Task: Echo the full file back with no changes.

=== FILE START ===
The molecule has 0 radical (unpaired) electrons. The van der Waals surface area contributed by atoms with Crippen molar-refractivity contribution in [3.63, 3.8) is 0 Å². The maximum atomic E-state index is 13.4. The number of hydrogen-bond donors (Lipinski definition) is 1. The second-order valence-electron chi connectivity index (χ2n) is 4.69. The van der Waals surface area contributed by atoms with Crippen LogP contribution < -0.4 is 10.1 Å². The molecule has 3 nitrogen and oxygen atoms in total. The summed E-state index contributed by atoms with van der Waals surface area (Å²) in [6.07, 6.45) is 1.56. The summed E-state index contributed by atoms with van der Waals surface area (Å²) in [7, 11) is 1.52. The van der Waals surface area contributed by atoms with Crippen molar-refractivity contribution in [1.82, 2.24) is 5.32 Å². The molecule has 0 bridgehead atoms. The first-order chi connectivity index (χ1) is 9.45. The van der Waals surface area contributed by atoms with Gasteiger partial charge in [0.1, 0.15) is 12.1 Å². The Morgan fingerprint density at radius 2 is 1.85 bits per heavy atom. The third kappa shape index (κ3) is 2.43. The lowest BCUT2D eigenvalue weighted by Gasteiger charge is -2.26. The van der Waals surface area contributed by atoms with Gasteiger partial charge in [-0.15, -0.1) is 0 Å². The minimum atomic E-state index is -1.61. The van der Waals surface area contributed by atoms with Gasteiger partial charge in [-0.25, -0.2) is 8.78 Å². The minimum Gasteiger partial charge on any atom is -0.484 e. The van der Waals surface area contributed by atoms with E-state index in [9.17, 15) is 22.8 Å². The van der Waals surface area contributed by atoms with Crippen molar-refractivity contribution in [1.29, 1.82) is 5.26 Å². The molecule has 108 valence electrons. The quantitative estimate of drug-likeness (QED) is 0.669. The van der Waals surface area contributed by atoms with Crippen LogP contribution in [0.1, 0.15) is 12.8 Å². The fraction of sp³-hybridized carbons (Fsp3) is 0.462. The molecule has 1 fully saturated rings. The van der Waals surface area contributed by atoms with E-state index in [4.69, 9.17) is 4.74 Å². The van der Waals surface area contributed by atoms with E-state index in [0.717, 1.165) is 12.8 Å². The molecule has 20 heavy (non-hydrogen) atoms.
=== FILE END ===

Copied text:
The molecule has 0 radical (unpaired) electrons. The van der Waals surface area contributed by atoms with Crippen molar-refractivity contribution in [3.63, 3.8) is 0 Å². The maximum atomic E-state index is 13.4. The number of hydrogen-bond donors (Lipinski definition) is 1. The second-order valence-electron chi connectivity index (χ2n) is 4.69. The van der Waals surface area contributed by atoms with Crippen LogP contribution < -0.4 is 10.1 Å². The molecule has 3 nitrogen and oxygen atoms in total. The summed E-state index contributed by atoms with van der Waals surface area (Å²) in [6.07, 6.45) is 1.56. The summed E-state index contributed by atoms with van der Waals surface area (Å²) in [7, 11) is 1.52. The van der Waals surface area contributed by atoms with Crippen molar-refractivity contribution in [1.82, 2.24) is 5.32 Å². The molecule has 0 bridgehead atoms. The first-order chi connectivity index (χ1) is 9.45. The van der Waals surface area contributed by atoms with Gasteiger partial charge in [0.1, 0.15) is 12.1 Å². The Morgan fingerprint density at radius 2 is 1.85 bits per heavy atom. The third kappa shape index (κ3) is 2.43. The lowest BCUT2D eigenvalue weighted by Gasteiger charge is -2.26. The van der Waals surface area contributed by atoms with Gasteiger partial charge in [-0.15, -0.1) is 0 Å². The minimum atomic E-state index is -1.61. The van der Waals surface area contributed by atoms with Gasteiger partial charge in [-0.25, -0.2) is 8.78 Å². The minimum Gasteiger partial charge on any atom is -0.484 e. The van der Waals surface area contributed by atoms with E-state index in [9.17, 15) is 22.8 Å². The van der Waals surface area contributed by atoms with Crippen molar-refractivity contribution in [1.29, 1.82) is 5.26 Å². The molecule has 108 valence electrons. The quantitative estimate of drug-likeness (QED) is 0.669. The van der Waals surface area contributed by atoms with Crippen LogP contribution in [0.1, 0.15) is 12.8 Å². The fraction of sp³-hybridized carbons (Fsp3) is 0.462. The molecule has 1 fully saturated rings. The van der Waals surface area contributed by atoms with E-state index in [4.69, 9.17) is 4.74 Å². The van der Waals surface area contributed by atoms with E-state index in [0.717, 1.165) is 12.8 Å². The molecule has 20 heavy (non-hydrogen) atoms.